It might seem trite to bring up "elder fraud" again. Trite as it might seem, it is real and happening NOW! A good friend called me last week, upset after finding out about her parents' experience. It went like this:
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Her mother received a phone call early on the previous Monday. She was told, by the "arresting officer", that her grandson was arrested for drunk driving and had hit a car owned by a visiting Chilean. In order to avoid jail time, she would need to wire $3,000 to a Chilean bank by noon. She was instructed not to call her grandson (because his cell phone was confiscated) and not to call his parents (because he didn't want them to know).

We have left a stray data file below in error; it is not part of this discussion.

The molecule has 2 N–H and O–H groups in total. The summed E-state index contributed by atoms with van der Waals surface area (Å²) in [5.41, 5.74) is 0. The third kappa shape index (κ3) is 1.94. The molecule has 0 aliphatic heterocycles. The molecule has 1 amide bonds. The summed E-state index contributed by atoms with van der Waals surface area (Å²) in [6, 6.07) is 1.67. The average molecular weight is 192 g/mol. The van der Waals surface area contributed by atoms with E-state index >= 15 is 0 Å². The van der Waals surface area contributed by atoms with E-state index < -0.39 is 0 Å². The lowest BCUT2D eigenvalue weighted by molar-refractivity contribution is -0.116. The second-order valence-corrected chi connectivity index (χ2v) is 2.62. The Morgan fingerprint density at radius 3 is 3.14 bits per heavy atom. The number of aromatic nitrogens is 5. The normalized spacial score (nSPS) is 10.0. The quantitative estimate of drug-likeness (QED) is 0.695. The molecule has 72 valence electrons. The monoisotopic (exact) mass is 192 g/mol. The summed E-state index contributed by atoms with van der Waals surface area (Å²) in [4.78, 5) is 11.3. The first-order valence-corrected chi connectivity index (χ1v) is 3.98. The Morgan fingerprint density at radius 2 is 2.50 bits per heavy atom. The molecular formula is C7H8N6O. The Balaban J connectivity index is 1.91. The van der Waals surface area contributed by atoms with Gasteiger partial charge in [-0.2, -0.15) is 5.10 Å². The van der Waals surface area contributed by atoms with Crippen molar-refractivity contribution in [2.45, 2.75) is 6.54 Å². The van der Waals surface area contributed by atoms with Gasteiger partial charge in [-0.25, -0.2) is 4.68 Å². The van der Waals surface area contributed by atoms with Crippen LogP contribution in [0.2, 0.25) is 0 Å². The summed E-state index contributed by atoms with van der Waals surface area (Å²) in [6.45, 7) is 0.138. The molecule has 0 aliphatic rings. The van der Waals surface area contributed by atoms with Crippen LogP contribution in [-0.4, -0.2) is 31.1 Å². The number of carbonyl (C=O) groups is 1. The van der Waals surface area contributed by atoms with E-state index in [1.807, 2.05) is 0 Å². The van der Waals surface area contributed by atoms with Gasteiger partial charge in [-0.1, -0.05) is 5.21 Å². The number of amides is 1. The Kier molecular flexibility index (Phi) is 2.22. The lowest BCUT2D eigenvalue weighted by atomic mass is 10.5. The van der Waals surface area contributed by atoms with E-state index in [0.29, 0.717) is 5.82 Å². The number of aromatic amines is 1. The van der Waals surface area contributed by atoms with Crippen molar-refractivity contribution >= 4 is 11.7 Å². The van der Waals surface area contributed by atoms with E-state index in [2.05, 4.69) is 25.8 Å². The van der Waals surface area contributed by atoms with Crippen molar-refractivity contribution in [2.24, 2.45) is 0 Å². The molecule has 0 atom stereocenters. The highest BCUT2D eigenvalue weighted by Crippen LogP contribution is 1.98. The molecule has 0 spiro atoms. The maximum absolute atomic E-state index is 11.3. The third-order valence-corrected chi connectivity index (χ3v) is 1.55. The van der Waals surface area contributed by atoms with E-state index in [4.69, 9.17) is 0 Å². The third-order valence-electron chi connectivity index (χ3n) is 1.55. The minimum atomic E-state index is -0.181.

Unfortunately, my friend's parents believed this story and it cost them $3,000.
Additionally surprising is how my friend found out. You see, her son coincidentally called his grandparents later that day. When they realized that they were scammed, they swore their grandson to secrecy. Fortunately, he told his parents.
When my friend ultimately called her parents, they were embarrassed but also angry and defensive. They emphasized that they were not losing their minds and did not want financial control taken from them.
Therein lies the problem. Were it not for their grandson's prudence in telling his parents, this fraud would not have been reported. Embarrassment and fear frequently keep this crime under wraps. What can we do? We must warn our elderly clients. We must warn our clients with elderly parents. And we must warn our own parents.